(There’s got to be a name for blog posts that you make just so you’ll be able to remember something later – or so somebody who is banging their head against a problem you just solved can find your solution via Google magic. This is one of those posts.)
A while back I started getting bizarre errors when using Python with MySQL. They looked like this:
python in free(): warning: junk pointer, too high to make sense
It didn’t make sense to me either! Tech support for my VPS and copious Google searching didn’t turn up anything I could use.
Because most of the sites on this server are now using SQLite instead of MySQL, this wasn’t a particularly critical problem – especially since the front-ends continued to work fine for the most part.
The likely culprits were, of course: Python, MySQL, or the glue holding them together (the MySQLdb extension). All three were at the latest versions available via FreeBSD ports, and I stick with ports unless absolutely compelled to do otherwise. And other stuff on the server depended on MySQL or Python separately, so I was reluctant to mess with them. There I sat.
Today it occurred to me that it would be a cheap experiment to force a reinstall of the least critical of the three, MySQLdb. So:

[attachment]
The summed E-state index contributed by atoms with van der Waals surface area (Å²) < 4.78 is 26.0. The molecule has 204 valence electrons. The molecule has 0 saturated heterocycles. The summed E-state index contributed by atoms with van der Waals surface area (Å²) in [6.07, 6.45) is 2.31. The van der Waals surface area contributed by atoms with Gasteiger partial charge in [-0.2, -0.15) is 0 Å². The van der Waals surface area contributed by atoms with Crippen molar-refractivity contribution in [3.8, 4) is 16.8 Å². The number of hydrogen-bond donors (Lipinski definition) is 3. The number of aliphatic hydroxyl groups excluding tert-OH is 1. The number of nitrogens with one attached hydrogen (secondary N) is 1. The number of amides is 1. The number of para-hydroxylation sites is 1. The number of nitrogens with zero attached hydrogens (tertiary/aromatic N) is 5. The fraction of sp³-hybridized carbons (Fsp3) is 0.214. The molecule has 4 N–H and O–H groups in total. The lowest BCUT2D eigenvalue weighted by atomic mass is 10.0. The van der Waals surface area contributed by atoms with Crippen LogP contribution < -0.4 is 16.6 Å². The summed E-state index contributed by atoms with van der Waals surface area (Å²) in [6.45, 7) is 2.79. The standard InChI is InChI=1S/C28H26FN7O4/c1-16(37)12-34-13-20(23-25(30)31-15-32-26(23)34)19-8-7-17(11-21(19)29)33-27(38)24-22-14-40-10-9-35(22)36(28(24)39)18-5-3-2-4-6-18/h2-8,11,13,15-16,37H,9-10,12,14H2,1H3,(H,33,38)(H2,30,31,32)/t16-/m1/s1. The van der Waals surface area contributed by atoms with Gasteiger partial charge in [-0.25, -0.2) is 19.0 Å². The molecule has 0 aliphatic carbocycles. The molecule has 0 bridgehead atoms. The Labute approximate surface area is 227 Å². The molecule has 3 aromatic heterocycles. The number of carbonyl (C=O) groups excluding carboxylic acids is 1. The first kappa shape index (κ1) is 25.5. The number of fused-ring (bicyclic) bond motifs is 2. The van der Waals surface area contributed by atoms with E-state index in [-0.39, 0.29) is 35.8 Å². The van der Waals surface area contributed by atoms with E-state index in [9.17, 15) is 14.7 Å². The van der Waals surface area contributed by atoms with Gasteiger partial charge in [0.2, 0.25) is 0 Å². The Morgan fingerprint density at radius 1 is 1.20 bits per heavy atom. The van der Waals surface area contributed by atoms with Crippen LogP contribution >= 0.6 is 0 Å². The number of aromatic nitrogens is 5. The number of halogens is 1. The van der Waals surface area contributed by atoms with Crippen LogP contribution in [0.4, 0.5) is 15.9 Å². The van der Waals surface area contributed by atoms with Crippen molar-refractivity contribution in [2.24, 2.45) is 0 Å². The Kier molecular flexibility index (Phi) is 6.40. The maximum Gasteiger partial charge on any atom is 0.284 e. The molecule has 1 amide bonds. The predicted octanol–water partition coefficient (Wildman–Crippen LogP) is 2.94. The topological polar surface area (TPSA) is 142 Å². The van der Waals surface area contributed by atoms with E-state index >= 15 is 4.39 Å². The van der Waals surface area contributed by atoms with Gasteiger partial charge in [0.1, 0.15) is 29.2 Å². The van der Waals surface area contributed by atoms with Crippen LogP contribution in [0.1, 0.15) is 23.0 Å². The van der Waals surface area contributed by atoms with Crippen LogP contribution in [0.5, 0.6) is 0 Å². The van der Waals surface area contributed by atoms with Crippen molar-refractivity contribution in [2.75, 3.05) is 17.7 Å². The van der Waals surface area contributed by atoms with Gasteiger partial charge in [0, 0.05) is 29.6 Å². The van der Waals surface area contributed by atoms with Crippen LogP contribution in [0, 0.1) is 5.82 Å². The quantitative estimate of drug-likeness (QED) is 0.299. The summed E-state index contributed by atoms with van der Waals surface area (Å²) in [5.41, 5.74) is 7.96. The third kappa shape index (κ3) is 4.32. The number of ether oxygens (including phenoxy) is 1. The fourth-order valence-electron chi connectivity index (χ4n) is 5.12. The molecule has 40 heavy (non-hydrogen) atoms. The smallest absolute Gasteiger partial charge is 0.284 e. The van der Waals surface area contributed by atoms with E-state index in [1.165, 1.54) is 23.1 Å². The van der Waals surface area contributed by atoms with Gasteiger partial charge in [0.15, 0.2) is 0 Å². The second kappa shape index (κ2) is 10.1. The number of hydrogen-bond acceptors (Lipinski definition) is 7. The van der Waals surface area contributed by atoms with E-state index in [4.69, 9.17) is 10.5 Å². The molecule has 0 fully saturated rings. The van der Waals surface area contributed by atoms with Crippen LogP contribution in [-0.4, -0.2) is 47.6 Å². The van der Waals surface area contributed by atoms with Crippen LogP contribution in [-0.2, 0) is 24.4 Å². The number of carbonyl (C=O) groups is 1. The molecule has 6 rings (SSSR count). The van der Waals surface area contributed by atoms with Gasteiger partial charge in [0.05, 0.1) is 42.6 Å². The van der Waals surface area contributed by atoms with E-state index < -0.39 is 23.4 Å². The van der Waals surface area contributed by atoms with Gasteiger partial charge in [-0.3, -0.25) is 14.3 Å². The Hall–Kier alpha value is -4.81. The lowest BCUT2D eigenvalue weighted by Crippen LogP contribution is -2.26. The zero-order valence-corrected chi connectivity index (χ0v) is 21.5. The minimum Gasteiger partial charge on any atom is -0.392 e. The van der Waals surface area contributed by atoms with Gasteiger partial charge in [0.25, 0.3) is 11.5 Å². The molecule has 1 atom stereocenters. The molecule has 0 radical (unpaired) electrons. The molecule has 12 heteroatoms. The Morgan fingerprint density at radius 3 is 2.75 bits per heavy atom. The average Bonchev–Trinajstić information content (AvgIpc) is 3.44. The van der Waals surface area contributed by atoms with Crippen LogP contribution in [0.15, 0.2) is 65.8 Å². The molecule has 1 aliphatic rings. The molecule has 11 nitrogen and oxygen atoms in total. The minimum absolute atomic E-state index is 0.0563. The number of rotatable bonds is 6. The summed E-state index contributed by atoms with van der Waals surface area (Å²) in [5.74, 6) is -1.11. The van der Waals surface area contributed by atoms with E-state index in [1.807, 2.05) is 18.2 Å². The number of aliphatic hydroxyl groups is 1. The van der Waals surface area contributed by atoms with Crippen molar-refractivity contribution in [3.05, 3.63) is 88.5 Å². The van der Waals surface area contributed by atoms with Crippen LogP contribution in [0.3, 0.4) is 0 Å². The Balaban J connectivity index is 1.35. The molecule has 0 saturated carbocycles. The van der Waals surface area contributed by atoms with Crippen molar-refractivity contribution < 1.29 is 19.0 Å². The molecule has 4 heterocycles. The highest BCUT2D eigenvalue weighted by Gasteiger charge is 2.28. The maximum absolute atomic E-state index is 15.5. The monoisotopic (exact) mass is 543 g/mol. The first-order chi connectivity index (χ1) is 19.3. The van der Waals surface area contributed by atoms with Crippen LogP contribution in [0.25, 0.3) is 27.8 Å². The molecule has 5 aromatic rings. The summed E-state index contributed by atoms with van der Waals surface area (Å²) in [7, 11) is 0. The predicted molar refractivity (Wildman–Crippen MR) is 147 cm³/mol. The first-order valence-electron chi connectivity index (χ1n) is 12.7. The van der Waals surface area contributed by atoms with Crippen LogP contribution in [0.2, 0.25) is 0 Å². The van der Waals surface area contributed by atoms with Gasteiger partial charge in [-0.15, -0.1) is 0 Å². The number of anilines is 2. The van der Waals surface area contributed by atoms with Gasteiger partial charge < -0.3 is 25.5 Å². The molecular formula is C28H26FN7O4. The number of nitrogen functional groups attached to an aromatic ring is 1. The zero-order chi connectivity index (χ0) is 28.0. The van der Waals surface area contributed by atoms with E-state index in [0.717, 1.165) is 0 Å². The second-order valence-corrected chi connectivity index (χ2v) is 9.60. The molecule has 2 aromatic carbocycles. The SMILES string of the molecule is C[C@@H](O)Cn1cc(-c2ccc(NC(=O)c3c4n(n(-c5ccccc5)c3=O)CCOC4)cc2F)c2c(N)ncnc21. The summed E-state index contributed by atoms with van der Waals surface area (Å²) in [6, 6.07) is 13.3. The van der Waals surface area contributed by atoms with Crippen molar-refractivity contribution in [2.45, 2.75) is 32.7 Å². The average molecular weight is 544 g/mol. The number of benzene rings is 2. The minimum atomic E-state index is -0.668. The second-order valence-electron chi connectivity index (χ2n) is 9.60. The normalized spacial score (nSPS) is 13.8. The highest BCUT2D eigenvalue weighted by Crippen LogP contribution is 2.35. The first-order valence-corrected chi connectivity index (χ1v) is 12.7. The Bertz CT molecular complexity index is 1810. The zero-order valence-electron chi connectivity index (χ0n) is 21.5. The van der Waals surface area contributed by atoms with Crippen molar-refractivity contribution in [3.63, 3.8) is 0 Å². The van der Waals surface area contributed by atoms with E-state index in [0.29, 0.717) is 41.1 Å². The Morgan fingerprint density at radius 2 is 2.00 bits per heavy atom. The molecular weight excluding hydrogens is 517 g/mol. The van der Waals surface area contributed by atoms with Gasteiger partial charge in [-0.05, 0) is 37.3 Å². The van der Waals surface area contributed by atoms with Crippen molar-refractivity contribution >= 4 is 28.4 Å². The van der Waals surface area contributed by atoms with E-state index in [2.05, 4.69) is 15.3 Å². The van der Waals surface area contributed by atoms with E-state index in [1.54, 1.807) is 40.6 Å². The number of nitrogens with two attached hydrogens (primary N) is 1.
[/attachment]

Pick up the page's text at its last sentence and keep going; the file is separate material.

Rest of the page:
sudo portupgrade --force databases/py-MySQLdb
And that was it. Everything works dandy now.
Tim Keating commented on Thu Oct 19 15:52:05 2006:
There is something like that. It’s called a “bookmark”.
Matt Rose commented on Thu Oct 19 19:14:31 2006:
Yeah, but then nobody else gets to benefit from your revelation. I have a blog entry from 2001 that still gets hits when somebody wants to run an IMAP server without TLS on debian. Plus, when you put it on your blog, you know where to find it.
Morris commented on Fri Dec 29 23:48:15 2006:
I would guess that this is a warning that a pointer has been corrupted. A pointer to memory above allocated memory is a bad pointer, which is detected when free() is called, and that is probably what “too high to make sense” means. A search on that phrase finds the same error for httpd, awk, perl, gdb so it is probably a message from the kernel (BSD?).
Of course, working out what is causing memory corruption is often painful. The upgrade may have had a fix, or it may have just moved the corruption so that it no longer affected you ;)